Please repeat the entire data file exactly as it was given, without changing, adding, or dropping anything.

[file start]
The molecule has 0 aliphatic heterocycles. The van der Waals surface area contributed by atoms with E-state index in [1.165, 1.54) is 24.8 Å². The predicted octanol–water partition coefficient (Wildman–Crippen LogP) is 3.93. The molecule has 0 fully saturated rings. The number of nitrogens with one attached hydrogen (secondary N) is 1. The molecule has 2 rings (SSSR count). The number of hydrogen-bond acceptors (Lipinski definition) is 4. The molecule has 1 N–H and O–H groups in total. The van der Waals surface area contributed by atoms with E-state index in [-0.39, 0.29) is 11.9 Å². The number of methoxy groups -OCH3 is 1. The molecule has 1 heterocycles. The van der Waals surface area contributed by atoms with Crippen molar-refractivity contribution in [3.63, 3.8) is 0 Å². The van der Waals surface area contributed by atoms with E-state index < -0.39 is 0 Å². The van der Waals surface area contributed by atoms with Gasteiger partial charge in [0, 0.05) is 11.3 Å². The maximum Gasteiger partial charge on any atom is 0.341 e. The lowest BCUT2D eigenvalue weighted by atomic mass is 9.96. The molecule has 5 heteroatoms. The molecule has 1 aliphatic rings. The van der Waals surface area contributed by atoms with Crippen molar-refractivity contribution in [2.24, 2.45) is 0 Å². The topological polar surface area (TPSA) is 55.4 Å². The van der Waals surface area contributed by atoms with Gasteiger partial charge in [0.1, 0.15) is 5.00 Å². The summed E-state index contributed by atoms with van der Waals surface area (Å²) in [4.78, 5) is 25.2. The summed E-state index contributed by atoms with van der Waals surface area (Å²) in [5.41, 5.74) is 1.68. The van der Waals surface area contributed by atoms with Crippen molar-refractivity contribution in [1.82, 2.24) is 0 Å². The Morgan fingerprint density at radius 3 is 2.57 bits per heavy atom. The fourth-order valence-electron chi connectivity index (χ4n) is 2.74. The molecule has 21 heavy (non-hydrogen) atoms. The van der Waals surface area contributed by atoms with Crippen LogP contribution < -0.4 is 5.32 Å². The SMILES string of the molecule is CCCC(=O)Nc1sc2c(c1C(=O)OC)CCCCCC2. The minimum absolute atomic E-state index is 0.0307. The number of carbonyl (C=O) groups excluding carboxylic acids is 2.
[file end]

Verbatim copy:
The molecule has 0 aliphatic heterocycles. The van der Waals surface area contributed by atoms with E-state index in [1.165, 1.54) is 24.8 Å². The predicted octanol–water partition coefficient (Wildman–Crippen LogP) is 3.93. The molecule has 0 fully saturated rings. The number of nitrogens with one attached hydrogen (secondary N) is 1. The molecule has 2 rings (SSSR count). The number of hydrogen-bond acceptors (Lipinski definition) is 4. The molecule has 1 N–H and O–H groups in total. The van der Waals surface area contributed by atoms with E-state index in [-0.39, 0.29) is 11.9 Å². The number of methoxy groups -OCH3 is 1. The molecule has 1 heterocycles. The van der Waals surface area contributed by atoms with Crippen molar-refractivity contribution in [3.63, 3.8) is 0 Å². The van der Waals surface area contributed by atoms with E-state index < -0.39 is 0 Å². The van der Waals surface area contributed by atoms with Gasteiger partial charge in [0, 0.05) is 11.3 Å². The maximum Gasteiger partial charge on any atom is 0.341 e. The lowest BCUT2D eigenvalue weighted by atomic mass is 9.96. The molecule has 5 heteroatoms. The molecule has 1 aliphatic rings. The van der Waals surface area contributed by atoms with Crippen molar-refractivity contribution in [2.24, 2.45) is 0 Å². The topological polar surface area (TPSA) is 55.4 Å². The van der Waals surface area contributed by atoms with Gasteiger partial charge in [0.1, 0.15) is 5.00 Å². The summed E-state index contributed by atoms with van der Waals surface area (Å²) in [4.78, 5) is 25.2. The summed E-state index contributed by atoms with van der Waals surface area (Å²) in [5.41, 5.74) is 1.68. The van der Waals surface area contributed by atoms with Crippen molar-refractivity contribution in [1.82, 2.24) is 0 Å². The Morgan fingerprint density at radius 3 is 2.57 bits per heavy atom. The fourth-order valence-electron chi connectivity index (χ4n) is 2.74. The molecule has 21 heavy (non-hydrogen) atoms. The van der Waals surface area contributed by atoms with Crippen LogP contribution < -0.4 is 5.32 Å². The SMILES string of the molecule is CCCC(=O)Nc1sc2c(c1C(=O)OC)CCCCCC2. The minimum absolute atomic E-state index is 0.0307. The number of carbonyl (C=O) groups excluding carboxylic acids is 2.